Let’s start with the statement: as a rapper, singer, or recording artist, you’ve either sent a demo to a record label, or at least planned to do so at some point in the future. Below are 6 tips to help musicians land a record deal.
1. Write a Great Bio
First things first: make sure your brand is properly and professionally represented online. Too often I see artists not taking the time to write a detailed bio. I know not all of us are natural writers and it can be challenging to write about yourself. Your bio is important because it is the first opportunity you have to get record labels and fans interested in your music. This is your chance to tell your story and convince people why they should give your music a listen. If you do not want to write your bio you can always outsource it to a writer or company. Check the consistency of your artist name and social media URLs, the look of your Soundcloud, Facebook, Twitter and YouTube pages (and other networks you are active on) and post fresh content. Don’t make yourself look like an inactive project.
2. Prepare Your Music For Submission
Remember about producing and delivering good quality music. This is the number one thingTony from Atlantic Label Records notices when listening to demos. Make your music release-ready before sending it to a label. The music has to be top quality. Artist should be using high quality instrumentals behind their vocals. Many Labels express their experiences with receiving music of bad quality: “Nevertheless, we are noticing a massive lack of quality in the last weeks. Most of the tracks are built on bought templates, sample cd’s, construction kits and Sylenth presets. Additionally the tracks are mixed badly, have no clean frequencies, are over-compressed in order to sound simply loud and were produced without passion. We got stolen tracks and tracks by ghost producers as well. Good mastering is not done only with a few plugins, you should know what you are doing, with or without plugins.”
“Professionals know the process of being successful. Nobody will be rich after one release in the digital stores. Nobody will be rich after a good place in the SoundCloud charts. Being in the charts in these times does not mean that the release is sold millions of times. “. Another good tip is to invest in features. Some pretty well known rappers and singers will provide features (for a fee). Having a feature from a well known recording artist can help you get more exposure and creditability just by association.
3. Do Your Research
Know who you will reach out to. We recommend creating a spreadsheet first, with contact details of the imprints you want to target (including A&R’s first and last names where available), and links to demo submission requirements. Music blogs and record labels have specific guidelines on how to submit – and how NOT to submit – your music. The most frequent question we get from artists is, ‘How do I contact the music services listed in your directory?’ The answer is always the same: Whether you’re contacting magazines, music blogs, radio shows, record labels, music distributors, or promotional services, you have to check THEIR SPECIFIC submission guidelines before getting in touch. This is the most fundamental rule of promotion. It is the rule now, and it will be the rule 2,000 years from now when humans have giant heads and tiny bodies.”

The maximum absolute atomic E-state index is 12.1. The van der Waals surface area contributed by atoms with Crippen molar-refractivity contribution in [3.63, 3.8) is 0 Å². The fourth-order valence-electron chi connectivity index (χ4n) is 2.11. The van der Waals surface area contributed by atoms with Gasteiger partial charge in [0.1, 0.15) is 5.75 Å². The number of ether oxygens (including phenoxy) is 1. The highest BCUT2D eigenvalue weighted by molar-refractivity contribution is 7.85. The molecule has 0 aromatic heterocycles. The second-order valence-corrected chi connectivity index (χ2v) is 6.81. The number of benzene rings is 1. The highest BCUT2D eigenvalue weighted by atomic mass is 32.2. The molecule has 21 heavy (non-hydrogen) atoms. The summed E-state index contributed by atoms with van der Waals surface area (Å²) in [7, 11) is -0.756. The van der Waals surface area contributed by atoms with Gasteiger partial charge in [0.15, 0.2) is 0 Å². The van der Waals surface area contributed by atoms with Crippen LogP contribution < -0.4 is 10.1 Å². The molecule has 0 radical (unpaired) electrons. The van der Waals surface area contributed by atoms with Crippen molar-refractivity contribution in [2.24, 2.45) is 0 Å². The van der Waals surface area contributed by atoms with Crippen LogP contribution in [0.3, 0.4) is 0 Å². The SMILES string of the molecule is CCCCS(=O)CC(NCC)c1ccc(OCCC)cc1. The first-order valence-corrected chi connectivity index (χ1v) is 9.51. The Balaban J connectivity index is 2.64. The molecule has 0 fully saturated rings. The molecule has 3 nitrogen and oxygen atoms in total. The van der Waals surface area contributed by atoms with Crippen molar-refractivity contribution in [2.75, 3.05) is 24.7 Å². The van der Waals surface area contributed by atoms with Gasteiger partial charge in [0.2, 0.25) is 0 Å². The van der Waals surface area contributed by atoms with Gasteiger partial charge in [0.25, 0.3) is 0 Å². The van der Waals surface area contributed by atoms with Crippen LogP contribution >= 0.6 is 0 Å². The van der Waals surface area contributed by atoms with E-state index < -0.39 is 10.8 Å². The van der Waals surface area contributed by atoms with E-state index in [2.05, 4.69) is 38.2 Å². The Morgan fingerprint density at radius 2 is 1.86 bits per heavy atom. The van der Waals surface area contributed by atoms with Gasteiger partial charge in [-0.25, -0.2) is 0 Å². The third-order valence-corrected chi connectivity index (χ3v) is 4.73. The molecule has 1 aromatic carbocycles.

4. Be Relevant
only send to labels which will be interested in your style of music.” Don’t blast to every label you can find. Be super focused, and spend time to learn a label’s catalogue to craft a personal, resonating pitch.“Producing a great track is just the first step on the road to success. Sure, you could release it yourself, but if you want to reach the biggest possible audience then linking up with an established label is still your best bet.”The biggest no-no is MP3s attached to emails. They clog up your inbox and crash your email program. A SoundCloud stream is far preferable as you can check quickly and download if it feels relevant. Also, private links are nicer…”
5. Think Like A Label
Send it over to people whose opinion you value, but not your friends or relatives. They will likely be yeah-sayers. You don’t need that. You need hard criticism. Take it all in and work with it.” Labels are primarily a business, and that business need revenue in order to survive. Essentially, all labels are looking for a hit. It doesn’t necessarily need to be a ‘mainstream’ hit, but something that’s good enough and unique to catch a lot of attention. However, with the ease of access and distribution of music in the digital age, labels, are “dependent on the marketing power of artists themselves. So they will look out for artists that have fan bases as well as the capability of branding, marketing, and promoting themselves, without necessarily the help of the label itself. If you want to learn more about promoting your music on soundcloud, then read our article : How To Promote Your Music On SoundCloud.
6. Send Out Your Music
It’s time to send your demo. Start small, pitching to one or few labels at a time, and don’t be upset if you don’t hear back. Try with another track later. Do follow up with every contact at least once though, and remember: a rejection is a very good result as well (much better than no response at all). Be sure to follow all the submission instructions noted on the record label's website to avoid an automatic rejection.